DASYATIDAE
stingrays

  Himantura uarnak
(Forsskål, 1775)

Relevant synonyms
Trygon uarnak
Dasyatis uarnak

Misidentification
None

 photo : David Darom    

SHORT DESCRIPTION
Body flat, almost rhomboid shaped, with nearly straight anterior margins, snout obtusely triangular. Pectoral fin apex rounded (in juveniles) to nearly rounded in adults. Spiracles situated closely posterior to eyes. Mouth with 4-5 fleshy papillae. Long whip-like tail, 2.5-3.5 longer than disc width with one (rarely two) serrated spines close to its base. Upper surface mostly smooth, with a series of medium small flattened tubercles from eyes to tail base.

color : upper surface light brown to greyish-yellow with numerous dark brown spots. Lower surface white.

size : common disc diameter 40 - 120 cm (max. 50 cm).

DISTINGUISHING CHARACTERISTICS

  • Taniura grabata: posterior part of tail has membranous fold below.
  • Dasyatis spp. Upper surface more or less uniform in color (some D. pastinaca specimens have a bluish-grey pattern on a brown-olive background).

    Rajidae: body covered, at least partially, with prickles and/or thornlets; no whip-like tail.
    Myliobatidae, Rhinopteridae and Mobulidae: head distinctly protrudes from body.
    Gymuridae: tail shorter than disc width.

    BIOLOGY / ECOLOGY
    Feeds on fishes, crustaceans and, to a lesser extent, on molluscs. An ovoviviparous species. Reaches sexual maturity at the age of 4 (disc diameter 1 m). 3-5 offspring of 20 cm disc diameter born after one year gestation.

    habitat : inhabits sandy or muddy substrates at depths to 50 m. Known as a euryhaline species often penetrating estuaries.


  • 1st MEDITERRANEAN RECORD
    Israel, 1955.


    DISTRIBUTION
    Worldwide : species recorded in the literature as having a wide Indo-Pacific distribution from the Red Sea, Eastern Africa to Northern Australia and the Philippines. However, since H. uarnak is often confused with other closely-related species, its true distribution range will be known only after taxonomic study of the entire complex. Mediterranean : recorded first from Israel (Ben Tuvia, 1955) ; successive records in Mersin, Turkey (Ben-Tuvia, 1966), Lebanon (Mouneinne, 1977), Egypt (El Sayed, 1994), Turkey (Basuta et al., 1998).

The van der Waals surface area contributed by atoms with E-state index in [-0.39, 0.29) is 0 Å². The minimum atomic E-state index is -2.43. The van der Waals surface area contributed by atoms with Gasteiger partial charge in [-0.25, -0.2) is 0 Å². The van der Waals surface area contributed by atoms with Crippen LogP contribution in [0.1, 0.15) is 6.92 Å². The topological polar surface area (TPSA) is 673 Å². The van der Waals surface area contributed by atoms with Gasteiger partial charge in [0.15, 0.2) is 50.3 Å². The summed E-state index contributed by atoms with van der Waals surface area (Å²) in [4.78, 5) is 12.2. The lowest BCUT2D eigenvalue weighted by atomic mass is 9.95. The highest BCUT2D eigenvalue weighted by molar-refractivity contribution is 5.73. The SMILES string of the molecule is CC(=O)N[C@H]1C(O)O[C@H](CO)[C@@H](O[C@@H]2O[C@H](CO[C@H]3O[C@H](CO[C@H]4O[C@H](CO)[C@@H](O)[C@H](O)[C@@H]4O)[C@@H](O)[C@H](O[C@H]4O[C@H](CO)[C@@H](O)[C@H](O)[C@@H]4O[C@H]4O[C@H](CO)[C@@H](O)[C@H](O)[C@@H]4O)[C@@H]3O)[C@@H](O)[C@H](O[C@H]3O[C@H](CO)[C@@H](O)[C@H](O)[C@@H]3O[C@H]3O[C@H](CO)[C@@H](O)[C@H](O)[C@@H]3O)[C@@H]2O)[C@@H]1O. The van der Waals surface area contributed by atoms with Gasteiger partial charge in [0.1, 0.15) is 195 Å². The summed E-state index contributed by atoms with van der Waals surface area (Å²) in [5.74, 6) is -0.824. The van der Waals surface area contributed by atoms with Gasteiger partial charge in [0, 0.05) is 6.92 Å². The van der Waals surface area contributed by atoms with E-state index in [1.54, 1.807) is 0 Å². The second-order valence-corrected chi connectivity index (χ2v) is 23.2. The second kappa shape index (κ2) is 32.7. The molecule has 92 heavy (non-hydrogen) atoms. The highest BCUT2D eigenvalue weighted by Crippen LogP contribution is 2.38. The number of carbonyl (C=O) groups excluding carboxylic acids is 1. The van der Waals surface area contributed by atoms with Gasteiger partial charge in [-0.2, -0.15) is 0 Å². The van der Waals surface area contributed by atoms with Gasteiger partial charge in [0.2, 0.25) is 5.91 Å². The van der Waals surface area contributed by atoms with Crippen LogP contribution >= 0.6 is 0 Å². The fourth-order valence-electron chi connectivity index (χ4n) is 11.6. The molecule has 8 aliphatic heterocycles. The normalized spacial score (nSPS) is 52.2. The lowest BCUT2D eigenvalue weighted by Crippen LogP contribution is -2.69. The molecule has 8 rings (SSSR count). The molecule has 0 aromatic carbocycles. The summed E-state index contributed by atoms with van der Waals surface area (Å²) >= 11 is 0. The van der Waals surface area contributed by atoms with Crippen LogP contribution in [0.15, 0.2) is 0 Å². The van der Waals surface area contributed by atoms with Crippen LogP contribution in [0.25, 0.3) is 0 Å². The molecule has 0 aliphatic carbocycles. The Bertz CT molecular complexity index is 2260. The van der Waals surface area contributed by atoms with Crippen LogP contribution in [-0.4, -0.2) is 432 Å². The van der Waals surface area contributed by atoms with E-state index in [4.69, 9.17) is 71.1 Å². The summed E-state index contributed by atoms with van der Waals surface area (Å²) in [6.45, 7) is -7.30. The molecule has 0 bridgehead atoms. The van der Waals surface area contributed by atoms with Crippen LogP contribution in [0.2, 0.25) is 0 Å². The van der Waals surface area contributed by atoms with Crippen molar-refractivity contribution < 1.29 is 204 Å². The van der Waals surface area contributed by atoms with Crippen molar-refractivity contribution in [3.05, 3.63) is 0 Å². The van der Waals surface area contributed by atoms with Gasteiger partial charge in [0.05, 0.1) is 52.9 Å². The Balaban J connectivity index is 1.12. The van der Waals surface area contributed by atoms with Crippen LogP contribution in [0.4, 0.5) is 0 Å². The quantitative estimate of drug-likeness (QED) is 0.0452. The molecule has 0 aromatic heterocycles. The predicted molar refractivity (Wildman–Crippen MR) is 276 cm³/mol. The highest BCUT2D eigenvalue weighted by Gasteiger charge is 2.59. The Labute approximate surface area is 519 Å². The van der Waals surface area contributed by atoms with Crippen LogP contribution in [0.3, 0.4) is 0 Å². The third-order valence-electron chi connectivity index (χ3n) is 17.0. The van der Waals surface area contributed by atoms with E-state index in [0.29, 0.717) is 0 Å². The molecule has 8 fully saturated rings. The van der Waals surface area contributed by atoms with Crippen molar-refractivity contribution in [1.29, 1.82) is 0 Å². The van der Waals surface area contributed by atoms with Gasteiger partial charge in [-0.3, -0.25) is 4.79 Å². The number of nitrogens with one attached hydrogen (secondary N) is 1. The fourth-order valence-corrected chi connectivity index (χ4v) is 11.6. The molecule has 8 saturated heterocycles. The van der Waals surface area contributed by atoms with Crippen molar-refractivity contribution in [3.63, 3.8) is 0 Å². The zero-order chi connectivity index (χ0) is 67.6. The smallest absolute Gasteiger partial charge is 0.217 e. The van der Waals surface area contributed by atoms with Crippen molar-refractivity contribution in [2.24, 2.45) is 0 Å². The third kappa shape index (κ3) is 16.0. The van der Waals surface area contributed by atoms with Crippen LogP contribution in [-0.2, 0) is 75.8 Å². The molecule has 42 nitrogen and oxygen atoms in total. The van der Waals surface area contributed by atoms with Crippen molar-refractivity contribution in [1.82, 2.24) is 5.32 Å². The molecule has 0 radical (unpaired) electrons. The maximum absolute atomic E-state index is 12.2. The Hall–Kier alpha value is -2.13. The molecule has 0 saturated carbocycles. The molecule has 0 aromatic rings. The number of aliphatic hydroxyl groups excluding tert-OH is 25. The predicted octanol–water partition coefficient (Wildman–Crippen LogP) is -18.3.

ESTABLISHMENT SUCCESS
    Prevalent with steady population.

    speculated reasons for success :
    unknown.


    MODE OF INTRODUCTION
    Via the Suez Canal.


    IMPORTANCE TO HUMANS
    Large specimens are often caught in trawl. Not commercially important.


    KEY REFERENCES

    • Ben-Tuvia A., 1955. Two Indo-Pacific fishes, Dasyatis uarnak and Upeneus moluccensis, in the eastern Mediterranean. Nature, 176:1177-1178.
    • Last P.R. and Stevens J.D., 1994. Sharks and Rays of Australia. CSIRO Division of Fisheries, Australia. 513 pp. +84 plates.

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    Last update of the species sheet:
    April 2002

    ©ciesm 2002